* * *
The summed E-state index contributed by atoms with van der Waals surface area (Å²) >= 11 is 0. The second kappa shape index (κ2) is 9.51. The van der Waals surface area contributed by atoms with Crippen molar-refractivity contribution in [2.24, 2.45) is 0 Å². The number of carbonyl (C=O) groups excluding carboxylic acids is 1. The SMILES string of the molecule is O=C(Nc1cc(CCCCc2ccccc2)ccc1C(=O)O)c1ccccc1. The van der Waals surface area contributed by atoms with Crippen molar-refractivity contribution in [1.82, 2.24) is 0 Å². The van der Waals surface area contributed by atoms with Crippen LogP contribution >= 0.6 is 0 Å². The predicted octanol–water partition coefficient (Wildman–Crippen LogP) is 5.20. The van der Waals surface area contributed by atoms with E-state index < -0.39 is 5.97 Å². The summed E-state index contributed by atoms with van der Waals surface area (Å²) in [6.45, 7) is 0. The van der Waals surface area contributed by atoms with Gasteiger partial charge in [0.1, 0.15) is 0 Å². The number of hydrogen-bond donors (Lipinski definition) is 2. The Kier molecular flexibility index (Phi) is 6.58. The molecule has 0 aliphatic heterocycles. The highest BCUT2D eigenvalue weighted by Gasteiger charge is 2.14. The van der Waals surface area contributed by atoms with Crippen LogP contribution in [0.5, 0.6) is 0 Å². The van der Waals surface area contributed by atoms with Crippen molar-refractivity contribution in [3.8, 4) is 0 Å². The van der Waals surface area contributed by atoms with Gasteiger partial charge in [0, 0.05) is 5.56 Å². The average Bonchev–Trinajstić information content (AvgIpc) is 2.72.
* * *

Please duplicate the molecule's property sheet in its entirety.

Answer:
The summed E-state index contributed by atoms with van der Waals surface area (Å²) >= 11 is 0. The second kappa shape index (κ2) is 9.51. The van der Waals surface area contributed by atoms with Crippen molar-refractivity contribution in [2.24, 2.45) is 0 Å². The number of carbonyl (C=O) groups excluding carboxylic acids is 1. The SMILES string of the molecule is O=C(Nc1cc(CCCCc2ccccc2)ccc1C(=O)O)c1ccccc1. The van der Waals surface area contributed by atoms with Crippen molar-refractivity contribution in [1.82, 2.24) is 0 Å². The van der Waals surface area contributed by atoms with Crippen LogP contribution >= 0.6 is 0 Å². The predicted octanol–water partition coefficient (Wildman–Crippen LogP) is 5.20. The van der Waals surface area contributed by atoms with E-state index < -0.39 is 5.97 Å². The summed E-state index contributed by atoms with van der Waals surface area (Å²) in [6.45, 7) is 0. The van der Waals surface area contributed by atoms with Gasteiger partial charge in [0.1, 0.15) is 0 Å². The number of hydrogen-bond donors (Lipinski definition) is 2. The Kier molecular flexibility index (Phi) is 6.58. The molecule has 0 aliphatic heterocycles. The highest BCUT2D eigenvalue weighted by Gasteiger charge is 2.14. The van der Waals surface area contributed by atoms with Crippen LogP contribution in [0.5, 0.6) is 0 Å². The van der Waals surface area contributed by atoms with Crippen molar-refractivity contribution in [3.8, 4) is 0 Å². The van der Waals surface area contributed by atoms with Gasteiger partial charge in [0, 0.05) is 5.56 Å². The average Bonchev–Trinajstić information content (AvgIpc) is 2.72.